With The Pauline Conversion the vast majority of readers, most likely, didn’t experience February 1972 in Cambridge, or perhaps anywhere south of an ovary. But I had to assume a reasonable level of knowledge of that time, gleaned from popular culture and so on. Nationally and globally, I wanted to be as accurate as I could. I’d never have dropped a smartphone into 1972, but not everything is so clear-cut. TV remote controls? In the US, yes. They were rare to non-existent in the UK. Our house didn’t have a TV with a remote control until the late 1970s, and we were probably early adopters. So, no remote controls.

But did it matter that characters in a scene didn’t mention the rather large Tesco along the street at that time, even though it would’ve altered their behaviour? Absolutely not, since the store had no relevance to the story. (It would’ve mattered had characters later visited it for some reason: consistency is vital. As it happens I learned about this Tesco shortly before publication.) Local contemporary norms can be subverted, I suppose I’m saying.

Partially this is to allow the story to happen. St Paul’s is a fictional college superimposed upon a real geographical area, after all. And partially it’s because local knowledge can be tremendously hard to get right: the information just isn’t readily available at that level, if it exists at all. There are always people who know more than the author about the topic – local geography, terminology, technology, etc. That’s a fact of life. But a writer can’t read everything, can’t interview everyone, otherwise we’re back to mapping paving slabs. Immersing is great: drowning is bad.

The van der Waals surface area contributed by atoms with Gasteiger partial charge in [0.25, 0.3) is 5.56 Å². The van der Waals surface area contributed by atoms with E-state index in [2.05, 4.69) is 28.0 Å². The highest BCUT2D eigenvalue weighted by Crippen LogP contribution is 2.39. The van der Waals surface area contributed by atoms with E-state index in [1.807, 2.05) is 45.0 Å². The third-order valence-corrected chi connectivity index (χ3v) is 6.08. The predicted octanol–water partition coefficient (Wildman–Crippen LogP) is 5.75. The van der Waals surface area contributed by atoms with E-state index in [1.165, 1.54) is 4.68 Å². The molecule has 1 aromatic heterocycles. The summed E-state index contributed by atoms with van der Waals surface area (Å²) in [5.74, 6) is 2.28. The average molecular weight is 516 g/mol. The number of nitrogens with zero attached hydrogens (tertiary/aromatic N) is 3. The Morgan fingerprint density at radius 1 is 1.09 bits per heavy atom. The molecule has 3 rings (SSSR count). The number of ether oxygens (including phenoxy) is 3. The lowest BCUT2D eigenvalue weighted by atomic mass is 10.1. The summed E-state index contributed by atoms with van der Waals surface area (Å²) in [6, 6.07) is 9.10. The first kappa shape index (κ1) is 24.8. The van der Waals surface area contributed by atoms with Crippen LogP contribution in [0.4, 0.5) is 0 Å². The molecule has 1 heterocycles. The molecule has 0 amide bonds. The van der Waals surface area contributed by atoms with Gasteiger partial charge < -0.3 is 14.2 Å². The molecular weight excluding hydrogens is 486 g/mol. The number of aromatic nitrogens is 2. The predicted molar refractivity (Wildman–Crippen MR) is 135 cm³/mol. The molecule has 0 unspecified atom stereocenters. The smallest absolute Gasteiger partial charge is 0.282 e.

Sometimes I’ll get things wrong by accident, and sometimes it’s better to fudge things to simplify matters. My goal is “factually correct” (aside from the obvious fiction of the story), but I’ll accept “not obviously wrong to the layman”.

Perfect is the enemy of good. Serving the story is the key. The author needs just enough research to get from beginning to end. Breadth, not depth.